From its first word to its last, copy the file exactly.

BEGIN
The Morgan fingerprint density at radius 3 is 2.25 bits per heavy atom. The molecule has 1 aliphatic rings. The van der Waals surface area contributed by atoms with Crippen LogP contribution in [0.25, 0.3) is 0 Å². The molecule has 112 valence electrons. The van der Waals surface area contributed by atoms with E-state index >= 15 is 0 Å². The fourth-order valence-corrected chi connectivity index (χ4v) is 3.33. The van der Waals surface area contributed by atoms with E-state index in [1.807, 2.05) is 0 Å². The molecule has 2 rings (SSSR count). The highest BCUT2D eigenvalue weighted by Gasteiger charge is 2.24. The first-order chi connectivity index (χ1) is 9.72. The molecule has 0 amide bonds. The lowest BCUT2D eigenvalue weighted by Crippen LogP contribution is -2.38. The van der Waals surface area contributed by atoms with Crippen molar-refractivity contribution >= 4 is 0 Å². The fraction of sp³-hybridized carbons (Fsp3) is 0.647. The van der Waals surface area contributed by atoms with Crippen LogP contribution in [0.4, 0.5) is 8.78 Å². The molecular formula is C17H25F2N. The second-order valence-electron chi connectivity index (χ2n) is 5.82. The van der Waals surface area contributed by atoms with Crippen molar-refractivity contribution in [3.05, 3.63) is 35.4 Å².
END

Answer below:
The Morgan fingerprint density at radius 3 is 2.25 bits per heavy atom. The molecule has 1 aliphatic rings. The van der Waals surface area contributed by atoms with Crippen LogP contribution in [0.25, 0.3) is 0 Å². The molecule has 112 valence electrons. The van der Waals surface area contributed by atoms with E-state index >= 15 is 0 Å². The fourth-order valence-corrected chi connectivity index (χ4v) is 3.33. The van der Waals surface area contributed by atoms with E-state index in [1.807, 2.05) is 0 Å². The molecule has 2 rings (SSSR count). The highest BCUT2D eigenvalue weighted by Gasteiger charge is 2.24. The first-order chi connectivity index (χ1) is 9.72. The molecule has 0 amide bonds. The lowest BCUT2D eigenvalue weighted by Crippen LogP contribution is -2.38. The van der Waals surface area contributed by atoms with Crippen molar-refractivity contribution >= 4 is 0 Å². The fraction of sp³-hybridized carbons (Fsp3) is 0.647. The van der Waals surface area contributed by atoms with Crippen LogP contribution in [0.4, 0.5) is 8.78 Å². The molecular formula is C17H25F2N. The second-order valence-electron chi connectivity index (χ2n) is 5.82. The van der Waals surface area contributed by atoms with Crippen molar-refractivity contribution in [3.05, 3.63) is 35.4 Å².